Bats are the best. Some can fly in complete darkness, navigating around thousands of other bats while nabbing insects one millimeter wide. Bats have evolved, over millions of years, to possess the ideal mouth shape and the perfect ear rotation for echolocation. They can perceive high-frequency sound waves, beyond the range of human hearing – waves that are densely packed together, whose echoes give precise detail.
There is evidence that humans could be that good. Bats have tiny brains. Just the auditory cortex of a human brain is many times larger than the entire brain of a bat. This means that humans can likely process more complex auditory information than bats. What we'll require, to make up for bats' evolutionary head start, is a little artificial boost.
Actually, two boosts. We need a way to create batlike sound waves, and we need to be able to hear those waves. In pursuit of these goals, Kish has spent time in New Zealand with Leslie Kay, who worked on underwater sonar for the British Navy during the Cold War. For nearly 50 years, Kay tinkered with ideas for helping the blind to see with sound. He eventually introduced, after many weeks of consultation with Kish, a product called the K-Sonar, a flashlight-size machine that attaches to a blind person's cane and emits ultrasonic pulses. The pulses are then digitally translated into tones humans can hear, through earphones. "Flowers actually sound soft," says Kish. "Stones sound hard and crisp. It pretty much represents the physical environment as music." The problem is range: The K-Sonar can detect a postage stamp from 15 feet, but not the side of a barn from 30 feet.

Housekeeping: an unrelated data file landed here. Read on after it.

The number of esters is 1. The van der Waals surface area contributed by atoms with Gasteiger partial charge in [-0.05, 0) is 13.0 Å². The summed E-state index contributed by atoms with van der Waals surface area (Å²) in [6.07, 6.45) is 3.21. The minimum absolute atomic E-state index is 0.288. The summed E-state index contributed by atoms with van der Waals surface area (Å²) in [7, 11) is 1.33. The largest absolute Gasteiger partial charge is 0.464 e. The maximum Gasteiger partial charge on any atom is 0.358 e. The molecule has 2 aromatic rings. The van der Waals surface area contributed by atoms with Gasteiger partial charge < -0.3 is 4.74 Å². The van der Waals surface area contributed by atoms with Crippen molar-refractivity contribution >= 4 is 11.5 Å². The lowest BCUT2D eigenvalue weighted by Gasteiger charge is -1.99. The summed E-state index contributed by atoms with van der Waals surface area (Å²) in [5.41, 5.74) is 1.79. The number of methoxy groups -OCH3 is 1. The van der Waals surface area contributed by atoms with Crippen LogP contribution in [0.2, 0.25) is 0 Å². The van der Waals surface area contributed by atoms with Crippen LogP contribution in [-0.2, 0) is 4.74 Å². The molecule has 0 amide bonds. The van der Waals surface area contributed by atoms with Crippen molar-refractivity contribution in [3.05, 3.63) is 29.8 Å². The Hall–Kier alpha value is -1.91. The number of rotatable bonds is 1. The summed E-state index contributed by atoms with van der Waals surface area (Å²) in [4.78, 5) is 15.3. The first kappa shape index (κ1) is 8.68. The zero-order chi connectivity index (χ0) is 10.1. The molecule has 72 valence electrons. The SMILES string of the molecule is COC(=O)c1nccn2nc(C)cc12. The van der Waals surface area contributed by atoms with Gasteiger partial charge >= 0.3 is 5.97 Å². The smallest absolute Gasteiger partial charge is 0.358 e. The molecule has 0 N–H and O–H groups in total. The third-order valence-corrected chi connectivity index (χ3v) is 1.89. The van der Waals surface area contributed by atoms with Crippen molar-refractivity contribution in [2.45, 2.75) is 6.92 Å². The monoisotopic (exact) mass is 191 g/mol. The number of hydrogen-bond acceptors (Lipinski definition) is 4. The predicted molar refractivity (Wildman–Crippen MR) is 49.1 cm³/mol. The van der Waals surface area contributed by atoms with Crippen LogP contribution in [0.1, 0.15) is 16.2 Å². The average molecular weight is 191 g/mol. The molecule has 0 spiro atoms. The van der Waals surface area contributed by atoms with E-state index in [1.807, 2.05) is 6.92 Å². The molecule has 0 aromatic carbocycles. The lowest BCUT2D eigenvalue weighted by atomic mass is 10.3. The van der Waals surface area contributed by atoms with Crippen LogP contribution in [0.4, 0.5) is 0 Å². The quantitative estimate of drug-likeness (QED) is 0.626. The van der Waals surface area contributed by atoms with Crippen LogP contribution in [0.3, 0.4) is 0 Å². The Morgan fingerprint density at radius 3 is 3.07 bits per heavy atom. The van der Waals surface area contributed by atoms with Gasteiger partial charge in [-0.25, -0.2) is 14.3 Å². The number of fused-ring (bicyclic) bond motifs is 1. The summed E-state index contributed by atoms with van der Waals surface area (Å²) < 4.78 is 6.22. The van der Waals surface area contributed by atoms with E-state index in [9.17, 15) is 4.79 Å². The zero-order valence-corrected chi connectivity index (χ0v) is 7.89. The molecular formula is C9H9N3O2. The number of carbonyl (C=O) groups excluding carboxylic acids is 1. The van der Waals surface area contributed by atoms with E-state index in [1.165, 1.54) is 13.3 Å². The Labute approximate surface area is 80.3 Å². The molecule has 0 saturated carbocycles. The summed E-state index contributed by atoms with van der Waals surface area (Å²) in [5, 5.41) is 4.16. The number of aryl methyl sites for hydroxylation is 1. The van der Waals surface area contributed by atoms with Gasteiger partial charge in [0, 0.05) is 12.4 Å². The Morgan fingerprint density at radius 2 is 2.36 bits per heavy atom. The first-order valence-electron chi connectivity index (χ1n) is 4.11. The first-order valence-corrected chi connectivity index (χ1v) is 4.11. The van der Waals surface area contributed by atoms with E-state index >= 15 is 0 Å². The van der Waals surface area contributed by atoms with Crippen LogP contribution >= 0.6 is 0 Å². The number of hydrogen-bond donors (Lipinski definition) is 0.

If money were no object, Kish believes that blind people could essentially mimic bats within five years. A next generation of K-Sonar, using the input from a global consortium of scientists that Kish has been corresponding with, should have a nearly limitless range. Our hearing, Kish says, can be increased tenfold through surgical augmentation – basically, inner-ear microphone implants. Combine the two and it's possible that the blind will be able to take up tennis. Kish figures it would require $15 million to prove whether or not his idea is feasible. He fears he'll never get the opportunity.
"It's virtually impossible to gather funding for experimental devices for the blind," he says. "The blind population is seen as a lost cause." Kish's patience is running thin. He is still reaching out to scientists and studying scholarly journals and pondering ways to conjure the money. But more and more these days, he finds himself daydreaming about rebuilding his cabin and devoting himself to playing music, to writing. Let the new crop of echolocators take over the research and the networking and the panhandling. So for the foreseeable future, at least, Kish will continue to click in his usual way. And the sighted world will continue to not notice.